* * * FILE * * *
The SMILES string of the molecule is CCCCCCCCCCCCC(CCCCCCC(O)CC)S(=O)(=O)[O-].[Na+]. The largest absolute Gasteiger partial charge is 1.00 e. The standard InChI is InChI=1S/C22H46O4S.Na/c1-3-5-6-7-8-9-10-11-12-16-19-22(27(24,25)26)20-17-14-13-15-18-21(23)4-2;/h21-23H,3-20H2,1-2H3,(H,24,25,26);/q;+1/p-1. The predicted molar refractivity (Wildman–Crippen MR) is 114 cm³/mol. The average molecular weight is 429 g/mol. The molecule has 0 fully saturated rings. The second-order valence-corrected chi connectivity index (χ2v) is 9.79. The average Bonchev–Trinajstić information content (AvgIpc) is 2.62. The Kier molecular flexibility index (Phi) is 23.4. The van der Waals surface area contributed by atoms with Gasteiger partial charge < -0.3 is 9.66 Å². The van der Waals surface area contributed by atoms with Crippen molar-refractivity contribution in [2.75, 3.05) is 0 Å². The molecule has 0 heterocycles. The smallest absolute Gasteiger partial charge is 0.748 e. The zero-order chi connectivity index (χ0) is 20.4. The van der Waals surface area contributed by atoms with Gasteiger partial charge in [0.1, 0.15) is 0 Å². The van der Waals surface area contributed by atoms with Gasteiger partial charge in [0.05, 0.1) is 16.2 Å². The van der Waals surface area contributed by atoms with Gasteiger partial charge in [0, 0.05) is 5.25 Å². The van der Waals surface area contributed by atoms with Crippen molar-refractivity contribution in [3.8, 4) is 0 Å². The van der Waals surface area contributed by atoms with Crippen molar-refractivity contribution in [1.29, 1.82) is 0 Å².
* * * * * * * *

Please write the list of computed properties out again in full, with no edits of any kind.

The SMILES string of the molecule is CCCCCCCCCCCCC(CCCCCCC(O)CC)S(=O)(=O)[O-].[Na+]. The largest absolute Gasteiger partial charge is 1.00 e. The standard InChI is InChI=1S/C22H46O4S.Na/c1-3-5-6-7-8-9-10-11-12-16-19-22(27(24,25)26)20-17-14-13-15-18-21(23)4-2;/h21-23H,3-20H2,1-2H3,(H,24,25,26);/q;+1/p-1. The predicted molar refractivity (Wildman–Crippen MR) is 114 cm³/mol. The average molecular weight is 429 g/mol. The molecule has 0 fully saturated rings. The second-order valence-corrected chi connectivity index (χ2v) is 9.79. The average Bonchev–Trinajstić information content (AvgIpc) is 2.62. The Kier molecular flexibility index (Phi) is 23.4. The van der Waals surface area contributed by atoms with Gasteiger partial charge < -0.3 is 9.66 Å². The van der Waals surface area contributed by atoms with Crippen molar-refractivity contribution in [2.75, 3.05) is 0 Å². The molecule has 0 heterocycles. The smallest absolute Gasteiger partial charge is 0.748 e. The zero-order chi connectivity index (χ0) is 20.4. The van der Waals surface area contributed by atoms with Gasteiger partial charge in [0.1, 0.15) is 0 Å². The van der Waals surface area contributed by atoms with Gasteiger partial charge in [0.05, 0.1) is 16.2 Å². The van der Waals surface area contributed by atoms with Gasteiger partial charge in [0, 0.05) is 5.25 Å². The van der Waals surface area contributed by atoms with Crippen molar-refractivity contribution in [3.8, 4) is 0 Å². The van der Waals surface area contributed by atoms with Crippen molar-refractivity contribution in [1.29, 1.82) is 0 Å².